Journal Title or Book Title
Mesenchymal stem cells (MSC) are ideal candidates for stem cell-based therapies of vascular inflammation. They are progenitor cells that can replace damaged cells and they can modulate immune response cells. MSC from bone marrow and adipose tissue regulate inflammation by promoting the switch of macrophage cell from an inflammatory to an anti-inflammatory phenotype. Much less is known about the tissue resident MSC’s and their interaction with macrophage cells. We hypothesized that aortaderived mesenchymal stem cells (mAo MSC) would also promote the expression of the antiinflammatory phenotype among macrophage cells. The interaction of mAo MSC with the macrophage was examined by co-culturing the cells and exposing them to the inflammatory mediator, lipopolysaccharide (LPS). A bone marrow derived MSC cell line was used as a control. Nitric oxide (NO) and the tumor necrosis factor-α (TNFα) and interleukin-12 (IL-12) cytokines were measured using Griess reaction and ELISA assay respectively. The impact of the interaction on phagocytosis was measured using zymosan-A. We found that bone marrow derived MSC, when in co-culture with macrophage cells, performed as expected and suppressed NO, TNFα, and IL-12 production. Unexpectedly, the mAo MSC enhanced NO and TNFα production by the macrophage cells, which is indicative of the inflammatory phenotype; IL-12 production by macrophage remained unchanged. Macrophage cell phagocytic activity was significantly increased by contact with mAo MSC, which represents enhancement of the anti-inflammatory phenotype.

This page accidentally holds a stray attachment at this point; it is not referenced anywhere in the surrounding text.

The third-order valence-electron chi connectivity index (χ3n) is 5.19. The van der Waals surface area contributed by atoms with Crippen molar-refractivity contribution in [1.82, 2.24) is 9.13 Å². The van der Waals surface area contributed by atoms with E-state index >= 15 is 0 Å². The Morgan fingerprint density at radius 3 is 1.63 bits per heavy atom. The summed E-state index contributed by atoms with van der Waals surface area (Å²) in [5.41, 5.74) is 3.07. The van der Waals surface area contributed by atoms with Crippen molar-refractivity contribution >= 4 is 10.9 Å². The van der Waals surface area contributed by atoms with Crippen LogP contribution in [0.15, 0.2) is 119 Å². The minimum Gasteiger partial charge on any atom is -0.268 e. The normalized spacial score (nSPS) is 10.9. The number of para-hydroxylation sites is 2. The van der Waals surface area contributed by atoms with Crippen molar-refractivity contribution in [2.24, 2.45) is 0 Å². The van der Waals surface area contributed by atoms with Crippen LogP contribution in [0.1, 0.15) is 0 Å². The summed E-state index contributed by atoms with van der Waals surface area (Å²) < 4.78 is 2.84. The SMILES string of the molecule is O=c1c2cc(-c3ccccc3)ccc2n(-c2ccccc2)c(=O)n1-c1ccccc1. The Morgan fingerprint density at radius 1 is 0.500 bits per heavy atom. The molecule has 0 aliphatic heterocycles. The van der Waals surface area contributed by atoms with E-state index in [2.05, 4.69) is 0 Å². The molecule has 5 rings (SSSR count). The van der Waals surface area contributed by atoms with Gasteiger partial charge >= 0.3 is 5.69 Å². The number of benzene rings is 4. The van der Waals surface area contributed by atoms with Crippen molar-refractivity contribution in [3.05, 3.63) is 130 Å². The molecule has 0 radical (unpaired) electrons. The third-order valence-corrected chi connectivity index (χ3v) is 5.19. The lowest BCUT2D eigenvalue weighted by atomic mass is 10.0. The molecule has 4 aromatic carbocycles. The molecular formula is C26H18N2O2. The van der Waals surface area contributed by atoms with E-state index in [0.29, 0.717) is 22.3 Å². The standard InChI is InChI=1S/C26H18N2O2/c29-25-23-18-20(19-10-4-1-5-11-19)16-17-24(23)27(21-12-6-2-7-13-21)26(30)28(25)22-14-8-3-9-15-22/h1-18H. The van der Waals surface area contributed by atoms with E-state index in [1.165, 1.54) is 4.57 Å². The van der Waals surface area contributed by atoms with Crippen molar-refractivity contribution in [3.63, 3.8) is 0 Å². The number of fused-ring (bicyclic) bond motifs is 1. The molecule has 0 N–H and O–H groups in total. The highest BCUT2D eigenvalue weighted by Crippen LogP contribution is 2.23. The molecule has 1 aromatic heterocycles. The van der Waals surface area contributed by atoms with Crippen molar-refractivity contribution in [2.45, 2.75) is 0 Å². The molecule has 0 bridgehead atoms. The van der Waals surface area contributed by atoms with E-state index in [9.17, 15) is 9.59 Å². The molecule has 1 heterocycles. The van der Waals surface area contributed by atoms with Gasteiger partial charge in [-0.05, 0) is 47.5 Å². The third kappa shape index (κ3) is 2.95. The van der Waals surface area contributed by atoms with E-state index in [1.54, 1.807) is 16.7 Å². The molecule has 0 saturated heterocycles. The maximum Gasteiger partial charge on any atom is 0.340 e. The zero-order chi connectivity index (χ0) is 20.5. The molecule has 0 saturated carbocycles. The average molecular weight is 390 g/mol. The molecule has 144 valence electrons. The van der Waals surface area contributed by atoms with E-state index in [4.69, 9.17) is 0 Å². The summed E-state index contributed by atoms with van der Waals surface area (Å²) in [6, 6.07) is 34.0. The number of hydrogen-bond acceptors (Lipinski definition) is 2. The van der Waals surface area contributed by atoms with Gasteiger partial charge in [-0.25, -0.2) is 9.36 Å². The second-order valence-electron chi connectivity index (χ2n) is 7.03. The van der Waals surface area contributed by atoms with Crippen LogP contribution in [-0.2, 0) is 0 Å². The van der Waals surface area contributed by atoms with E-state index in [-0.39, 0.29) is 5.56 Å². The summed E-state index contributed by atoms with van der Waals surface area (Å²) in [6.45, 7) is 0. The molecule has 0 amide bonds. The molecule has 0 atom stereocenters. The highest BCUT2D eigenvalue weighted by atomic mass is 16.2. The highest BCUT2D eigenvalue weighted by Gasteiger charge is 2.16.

Evans, Jodi F. Ph.D.; Renna, Heather; McHugh, Lauren; Bochynski, Eddie; and Flemm, Victoria, "Vascular Tissue-resident Mesenchymal Stem Cells; Friend or Foe?" (2015). Faculty Works: Biology, Chemistry, and Environmental Studies. 20.